By William McCallum
Our vision at Illustrative Mathematics is a world where all learners know, use, and enjoy mathematics. In my last post I picked up that first verb and talked about what it means to know mathematics. In this post I’d like to talk about what it means to use mathematics.
Now, there are any number of accounts of the uses of mathematics in science, technology, engineering, statistics, economics, and everyday life, and I won’t rehash them all here. Anybody who cooks or does landscaping uses arithmetic, ratios, rates, and units on a daily basis. And I love this video from This Old House where Tommy uses geometry to find a mitre angle. It is also true that pretty much all these uses of mathematics can be aided with technology. Cooks have calculators, or apps that recalculate all the quantities in their recipes; engineers have sophisticated software programs that solve differential equations; Tommy has a specialized tool that gives the mitre angle (although that is subject to measurement error in a way that the geometric method is not). These days, if you want to know the solution to a quadratic equation, you can just say “solve $x$ squared plus five $x$ minus 6 equals zero” into your smartphone—try it, it’s fun! Are the engineer and the cook still using mathematics if they make use of technological aids that “do the math” for them? I want to come back to this point later, but first let’s enter the K–12 classroom and visit with the learners that are the subject of our vision statement.
Every school mathematics teacher has probably at some point encountered the question “When will I ever use this?” My colleague Jason Zimba recently wrote a paper for a foundation interested in thinking about building an Algebra I curriculum around project-based learning, and his answer there was “How about today?” He goes on to make the case for incorporating mathematical modeling into the curriculum as a way of giving students an immediate answer to the question. In IM 9–12 Math we have incorporated modeling prompts, simple open-ended questions that call on students to use the full modeling cycle. There is even one about landscaping that asks students to estimate the cost of building the raised bed garden in this plan.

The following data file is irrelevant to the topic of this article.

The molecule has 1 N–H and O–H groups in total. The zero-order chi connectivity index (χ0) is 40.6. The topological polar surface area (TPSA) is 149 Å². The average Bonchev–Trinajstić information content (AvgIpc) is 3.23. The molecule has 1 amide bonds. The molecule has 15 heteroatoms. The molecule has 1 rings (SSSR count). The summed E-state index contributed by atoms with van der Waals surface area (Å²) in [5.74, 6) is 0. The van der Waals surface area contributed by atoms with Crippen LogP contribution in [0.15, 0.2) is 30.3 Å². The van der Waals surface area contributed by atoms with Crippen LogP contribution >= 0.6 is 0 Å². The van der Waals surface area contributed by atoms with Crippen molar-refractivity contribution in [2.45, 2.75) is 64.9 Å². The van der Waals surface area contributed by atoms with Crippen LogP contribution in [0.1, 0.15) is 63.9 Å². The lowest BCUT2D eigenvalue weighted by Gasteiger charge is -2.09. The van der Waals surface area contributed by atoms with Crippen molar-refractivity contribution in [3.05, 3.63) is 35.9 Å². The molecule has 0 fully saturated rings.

When students ask “When will I ever use this?” I suspect that the “this” in the question is often the “doing the math” part of what they are learning: executing procedures. And it’s a good question if that’s all there is to using mathematics. There is value in learning to execute procedures as a way of getting an understanding of how they work and what they can do, even if later in life you are going to use technology to execute them. However, that’s a subtle answer to the question, and the student would be justified in some dissatisfaction with it.
But there is more to using mathematics than executing procedures. An important aspect of modeling is constructing a model—expressing in mathematics the essential features of the situation being modeled—and interpreting the results of the mathematical manipulations you perform once you have done that. If you have read my previous post on what it means to know mathematics, you will remember that expressing and interpreting are key to what I think it means. If we think of using mathematics as not just “doing the math,” but using the concepts of mathematics—ratio, rate, slope, expression, equation, function, angle—then we have a good answer to the student’s question. Whatever methods are used, for example, to graph a linear function, knowing how to interpret its slope and initial value in terms of a context is important in applying it to a real-world context.
Going back to the engineer and the cook at the beginning of this post, the answer to the question of whether they are using mathematics is a resounding yes. The engineer needs to know how to interpret the solution to the differential equation; the cook needs to understand scaling.
Of course, the student who is asking “When will I ever use this?” could really be asking “When will I ever want to use this?” Stay tuned for next month’s blog post on what it means to enjoy mathematics.
Bill McCallum, founder of Illustrative Mathematics, is a University Distinguished Professor of Mathematics at the University of Arizona. He has worked in both mathematics research, in the area of number theory and arithmetical algebraic geometry, and mathematics education, writing textbooks and advising researchers and policy makers. He is a founding member of the Harvard Calculus Consortium and lead author of its college algebra and multivariable calculus texts. In 2009–2010 he was one of the lead writers for the Common Core State Standards in Mathematics. He holds a Ph. D. in Mathematics from Harvard University and a B.Sc. from the University of New South Wales.